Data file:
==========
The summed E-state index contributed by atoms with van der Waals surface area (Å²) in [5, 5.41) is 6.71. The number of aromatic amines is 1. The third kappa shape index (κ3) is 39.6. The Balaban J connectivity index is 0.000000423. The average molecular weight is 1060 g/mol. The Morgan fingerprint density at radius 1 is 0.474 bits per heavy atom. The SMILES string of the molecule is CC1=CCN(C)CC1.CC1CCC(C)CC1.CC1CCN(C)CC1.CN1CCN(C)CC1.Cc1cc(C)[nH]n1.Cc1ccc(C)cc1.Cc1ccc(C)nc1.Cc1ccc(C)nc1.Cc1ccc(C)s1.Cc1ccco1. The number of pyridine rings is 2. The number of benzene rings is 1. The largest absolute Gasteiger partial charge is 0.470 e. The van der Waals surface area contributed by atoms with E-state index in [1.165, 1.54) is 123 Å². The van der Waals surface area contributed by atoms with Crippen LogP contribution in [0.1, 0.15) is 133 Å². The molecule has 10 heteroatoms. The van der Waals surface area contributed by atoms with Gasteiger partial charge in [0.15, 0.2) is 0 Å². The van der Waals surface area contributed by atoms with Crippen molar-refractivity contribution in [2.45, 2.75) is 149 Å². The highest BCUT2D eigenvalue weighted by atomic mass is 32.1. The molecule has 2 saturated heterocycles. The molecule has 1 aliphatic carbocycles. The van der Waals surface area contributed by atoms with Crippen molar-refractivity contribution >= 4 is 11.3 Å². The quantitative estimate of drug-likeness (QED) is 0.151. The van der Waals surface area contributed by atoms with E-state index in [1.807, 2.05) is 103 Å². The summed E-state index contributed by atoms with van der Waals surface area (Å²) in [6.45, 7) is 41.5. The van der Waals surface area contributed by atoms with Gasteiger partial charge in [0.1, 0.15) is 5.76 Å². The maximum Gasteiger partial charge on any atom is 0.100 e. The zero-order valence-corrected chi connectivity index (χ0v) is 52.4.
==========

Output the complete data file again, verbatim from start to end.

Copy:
The summed E-state index contributed by atoms with van der Waals surface area (Å²) in [5, 5.41) is 6.71. The number of aromatic amines is 1. The third kappa shape index (κ3) is 39.6. The Balaban J connectivity index is 0.000000423. The average molecular weight is 1060 g/mol. The Morgan fingerprint density at radius 1 is 0.474 bits per heavy atom. The SMILES string of the molecule is CC1=CCN(C)CC1.CC1CCC(C)CC1.CC1CCN(C)CC1.CN1CCN(C)CC1.Cc1cc(C)[nH]n1.Cc1ccc(C)cc1.Cc1ccc(C)nc1.Cc1ccc(C)nc1.Cc1ccc(C)s1.Cc1ccco1. The number of pyridine rings is 2. The number of benzene rings is 1. The largest absolute Gasteiger partial charge is 0.470 e. The van der Waals surface area contributed by atoms with E-state index in [1.165, 1.54) is 123 Å². The van der Waals surface area contributed by atoms with Crippen LogP contribution in [0.1, 0.15) is 133 Å². The molecule has 10 heteroatoms. The van der Waals surface area contributed by atoms with Gasteiger partial charge in [0.15, 0.2) is 0 Å². The van der Waals surface area contributed by atoms with Crippen molar-refractivity contribution in [2.45, 2.75) is 149 Å². The highest BCUT2D eigenvalue weighted by atomic mass is 32.1. The molecule has 2 saturated heterocycles. The molecule has 1 aliphatic carbocycles. The van der Waals surface area contributed by atoms with Crippen molar-refractivity contribution >= 4 is 11.3 Å². The quantitative estimate of drug-likeness (QED) is 0.151. The van der Waals surface area contributed by atoms with E-state index in [1.807, 2.05) is 103 Å². The summed E-state index contributed by atoms with van der Waals surface area (Å²) in [6.45, 7) is 41.5. The van der Waals surface area contributed by atoms with Gasteiger partial charge in [0.1, 0.15) is 5.76 Å². The maximum Gasteiger partial charge on any atom is 0.100 e. The zero-order valence-corrected chi connectivity index (χ0v) is 52.4.